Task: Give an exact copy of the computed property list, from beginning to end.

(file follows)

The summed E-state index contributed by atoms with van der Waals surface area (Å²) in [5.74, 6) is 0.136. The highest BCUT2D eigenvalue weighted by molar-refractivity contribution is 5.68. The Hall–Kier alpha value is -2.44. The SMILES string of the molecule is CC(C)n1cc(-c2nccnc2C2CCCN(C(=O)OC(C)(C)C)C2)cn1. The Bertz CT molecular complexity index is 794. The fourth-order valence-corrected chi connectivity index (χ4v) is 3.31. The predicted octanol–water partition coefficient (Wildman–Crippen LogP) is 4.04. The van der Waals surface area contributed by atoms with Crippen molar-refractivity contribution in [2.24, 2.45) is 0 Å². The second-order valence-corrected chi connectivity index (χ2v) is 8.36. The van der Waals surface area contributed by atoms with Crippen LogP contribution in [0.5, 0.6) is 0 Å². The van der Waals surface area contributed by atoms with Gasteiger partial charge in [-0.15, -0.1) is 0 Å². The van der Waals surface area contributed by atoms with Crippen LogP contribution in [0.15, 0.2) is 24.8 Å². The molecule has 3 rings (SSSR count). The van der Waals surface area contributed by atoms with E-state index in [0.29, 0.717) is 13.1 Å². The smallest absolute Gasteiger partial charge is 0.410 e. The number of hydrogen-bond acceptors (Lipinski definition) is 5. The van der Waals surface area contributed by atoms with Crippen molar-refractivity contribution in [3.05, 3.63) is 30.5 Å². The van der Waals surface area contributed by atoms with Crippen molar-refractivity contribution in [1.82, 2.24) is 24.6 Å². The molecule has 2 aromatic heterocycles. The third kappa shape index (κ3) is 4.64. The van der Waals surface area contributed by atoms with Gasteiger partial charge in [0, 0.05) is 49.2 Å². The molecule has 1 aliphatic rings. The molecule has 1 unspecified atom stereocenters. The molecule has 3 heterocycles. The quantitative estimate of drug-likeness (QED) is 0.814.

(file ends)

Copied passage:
The summed E-state index contributed by atoms with van der Waals surface area (Å²) in [5.74, 6) is 0.136. The highest BCUT2D eigenvalue weighted by molar-refractivity contribution is 5.68. The Hall–Kier alpha value is -2.44. The SMILES string of the molecule is CC(C)n1cc(-c2nccnc2C2CCCN(C(=O)OC(C)(C)C)C2)cn1. The Bertz CT molecular complexity index is 794. The fourth-order valence-corrected chi connectivity index (χ4v) is 3.31. The predicted octanol–water partition coefficient (Wildman–Crippen LogP) is 4.04. The van der Waals surface area contributed by atoms with Crippen molar-refractivity contribution in [2.24, 2.45) is 0 Å². The second-order valence-corrected chi connectivity index (χ2v) is 8.36. The van der Waals surface area contributed by atoms with Crippen LogP contribution in [0.5, 0.6) is 0 Å². The van der Waals surface area contributed by atoms with Gasteiger partial charge in [-0.15, -0.1) is 0 Å². The van der Waals surface area contributed by atoms with Crippen LogP contribution in [0.15, 0.2) is 24.8 Å². The molecule has 3 rings (SSSR count). The van der Waals surface area contributed by atoms with E-state index in [0.29, 0.717) is 13.1 Å². The smallest absolute Gasteiger partial charge is 0.410 e. The number of hydrogen-bond acceptors (Lipinski definition) is 5. The van der Waals surface area contributed by atoms with Crippen molar-refractivity contribution in [3.05, 3.63) is 30.5 Å². The van der Waals surface area contributed by atoms with Crippen molar-refractivity contribution in [1.82, 2.24) is 24.6 Å². The molecule has 2 aromatic heterocycles. The third kappa shape index (κ3) is 4.64. The van der Waals surface area contributed by atoms with Gasteiger partial charge in [0, 0.05) is 49.2 Å². The molecule has 1 aliphatic rings. The molecule has 1 unspecified atom stereocenters. The molecule has 3 heterocycles. The quantitative estimate of drug-likeness (QED) is 0.814.